HE benefits minorities

May 29, 1998

Higher education participation is one of the main reasons for believing that Britain's ethnic minorities can close the economic gap on the white population. Research by economists from Manchester and Swansea universities, coordinated by Derek Leslie of Manchester and funded by the Economic and Social Research Council, found that 28 per cent of non-white UK-born men between the ages of 18 and 24 are in full-time education, against 15 per cent of white. There is a similar differential for women.

While this is partly attributable to higher unemployment, this is not the whole explanation - Chinese participation rates are exceptionally high in spite of low unemployment. The authors say that these figures point to more cohesion and assimilation in the future, provided better qualifications translate into better jobs.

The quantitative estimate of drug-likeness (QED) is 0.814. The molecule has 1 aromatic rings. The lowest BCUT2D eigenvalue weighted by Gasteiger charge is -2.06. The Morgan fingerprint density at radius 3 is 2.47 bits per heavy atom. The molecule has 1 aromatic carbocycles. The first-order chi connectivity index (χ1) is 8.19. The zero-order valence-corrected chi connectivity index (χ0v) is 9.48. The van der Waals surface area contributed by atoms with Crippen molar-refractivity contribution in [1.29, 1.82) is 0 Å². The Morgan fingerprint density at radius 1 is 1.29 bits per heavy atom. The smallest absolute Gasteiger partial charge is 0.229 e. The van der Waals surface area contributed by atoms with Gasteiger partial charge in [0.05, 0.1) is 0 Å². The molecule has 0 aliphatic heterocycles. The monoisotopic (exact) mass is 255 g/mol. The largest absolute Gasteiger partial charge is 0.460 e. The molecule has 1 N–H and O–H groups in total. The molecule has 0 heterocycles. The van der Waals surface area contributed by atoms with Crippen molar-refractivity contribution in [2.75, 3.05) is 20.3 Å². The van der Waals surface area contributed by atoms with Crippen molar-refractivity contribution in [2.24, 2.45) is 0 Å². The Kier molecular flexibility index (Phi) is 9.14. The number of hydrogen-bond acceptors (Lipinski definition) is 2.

Please login or register to read this article

Register to continue

Get a month's unlimited access to THE content online. Just register and complete your career summary.

Registration is free and only takes a moment. Once registered you can read a total of 3 articles each month, plus:

  • Sign up for the editor's highlights
  • Receive World University Rankings news first
  • Get job alerts, shortlist jobs and save job searches
  • Participate in reader discussions and post comments
Register

Have your say

Log in or register to post comments